<div style="font-style:italic;">It's called an epidemiological shift, aka a "perverse effect of vaccination". This is what has happened with mumps, although it's still not a huge deal, since mumps is really mild (usually) even in adults.<br>
The worst is the situation we have with measles. On the bright side, the vax is working well enough to where transmission is more or less completely disrupted. But when there are epidemics now, they are way, way more deadly than they were in the prevaccine era. 10 times more deadly. Before the vax, infants had immunity for almost a year, but now it's only a couple of months. And measles isn't the mildest virus out there to begin with, but it's really bad news in little babies. And measles also hits adults now, which it virtually never did before mass immunization.<br><br>
I actually don't think pertussis has shifted, though. The vax doesn't appear to do much of anything to disrupt transmission, and even natural immunity doesn't seem to do much for disrupting transmission. Serological surveys show that everyone catches pertussis every 2-5 years. If natural immunity lasted long enough to matter, or immunity that prevented transmission lasted more than a year or two, I really don't think we'd have that much of it.<br><br>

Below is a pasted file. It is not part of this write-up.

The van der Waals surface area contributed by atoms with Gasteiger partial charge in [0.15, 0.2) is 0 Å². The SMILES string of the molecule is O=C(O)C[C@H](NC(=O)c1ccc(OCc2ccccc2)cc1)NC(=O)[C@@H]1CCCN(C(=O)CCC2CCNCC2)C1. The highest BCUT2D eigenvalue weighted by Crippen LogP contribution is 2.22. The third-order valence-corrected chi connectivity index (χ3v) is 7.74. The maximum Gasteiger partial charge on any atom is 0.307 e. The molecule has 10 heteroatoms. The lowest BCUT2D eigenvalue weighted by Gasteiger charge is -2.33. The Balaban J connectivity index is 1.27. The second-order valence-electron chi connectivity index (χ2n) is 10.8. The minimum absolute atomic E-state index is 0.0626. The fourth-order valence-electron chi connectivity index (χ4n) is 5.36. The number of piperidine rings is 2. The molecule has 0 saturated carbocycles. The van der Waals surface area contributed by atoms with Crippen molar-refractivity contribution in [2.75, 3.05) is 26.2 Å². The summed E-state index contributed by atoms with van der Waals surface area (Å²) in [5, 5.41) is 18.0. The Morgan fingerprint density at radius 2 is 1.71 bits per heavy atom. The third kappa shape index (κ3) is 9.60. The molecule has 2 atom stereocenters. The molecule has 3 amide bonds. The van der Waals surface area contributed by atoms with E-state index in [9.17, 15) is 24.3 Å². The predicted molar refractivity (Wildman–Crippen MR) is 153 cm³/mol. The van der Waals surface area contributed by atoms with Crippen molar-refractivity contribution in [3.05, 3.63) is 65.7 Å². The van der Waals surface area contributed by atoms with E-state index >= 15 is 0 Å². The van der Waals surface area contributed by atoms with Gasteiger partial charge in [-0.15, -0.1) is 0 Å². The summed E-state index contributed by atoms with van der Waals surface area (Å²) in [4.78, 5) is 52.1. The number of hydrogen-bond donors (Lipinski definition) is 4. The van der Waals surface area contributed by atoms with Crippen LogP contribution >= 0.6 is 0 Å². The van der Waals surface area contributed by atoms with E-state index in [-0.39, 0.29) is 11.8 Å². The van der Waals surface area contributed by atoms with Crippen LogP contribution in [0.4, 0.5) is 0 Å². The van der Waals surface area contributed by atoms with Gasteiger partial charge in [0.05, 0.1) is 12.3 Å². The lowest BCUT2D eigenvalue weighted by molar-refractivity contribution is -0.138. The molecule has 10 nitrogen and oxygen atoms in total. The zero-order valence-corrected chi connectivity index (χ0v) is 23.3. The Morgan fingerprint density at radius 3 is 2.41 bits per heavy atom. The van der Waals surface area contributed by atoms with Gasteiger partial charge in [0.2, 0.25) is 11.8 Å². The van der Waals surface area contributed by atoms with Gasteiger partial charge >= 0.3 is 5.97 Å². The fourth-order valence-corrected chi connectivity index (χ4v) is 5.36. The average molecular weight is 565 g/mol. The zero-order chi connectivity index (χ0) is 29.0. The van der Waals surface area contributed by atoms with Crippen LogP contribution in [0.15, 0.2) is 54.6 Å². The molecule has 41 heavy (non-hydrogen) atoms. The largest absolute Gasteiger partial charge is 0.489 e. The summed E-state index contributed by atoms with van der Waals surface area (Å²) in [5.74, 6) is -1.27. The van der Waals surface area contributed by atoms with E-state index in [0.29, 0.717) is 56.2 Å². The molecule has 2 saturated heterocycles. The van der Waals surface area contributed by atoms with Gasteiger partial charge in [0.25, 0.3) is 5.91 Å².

Regarding infants, we only have 10-20 deaths a year from pertussis. Even if you assume that for every death there are one or two more with severe long term damage, it''s still not that big when you think about a 4 million birth cohort each year. So I think that's probably always been with us.</div>
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Am I to understand that a case of pertussis gives lifetime immunity or not. <img alt="" class="inlineimg" src="http://www.mothering.com/discussions/images/smilies/redface.gif" style="border:0px solid;" title="Embarrassment"> I dont intend on hijacking, but I keept getting mixed info regarding immunity to pertussis.<br>
TIA <img alt="" class="inlineimg" src="http://www.mothering.com/discussions/images/smilies/winky.gif" style="border:0px solid;" title="Wink">
 

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It does not give life long immunity.<br><br>
I am faintly puzzled by my own experience however. I was never vaxed for pertussis. I did not have it as a child. I don't think I've ever had it as an adult. I know I've been exposed at least once.
 

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<div>Originally Posted by <strong>Deborah</strong> <a href="/community/forum/post/7935825"><img alt="View Post" class="inlineimg" src="/community/img/forum/go_quote.gif" style="border:0px solid;"></a></div>
<div style="font-style:italic;">It does not give life long immunity.<br><br>
I am faintly puzzled by my own experience however. I was never vaxed for pertussis. I did not have it as a child. I don't think I've ever had it as an adult. I know I've been exposed at least once.</div>
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I'd say you've almost definitely had it. You probably just got lucky and had a really mild first case.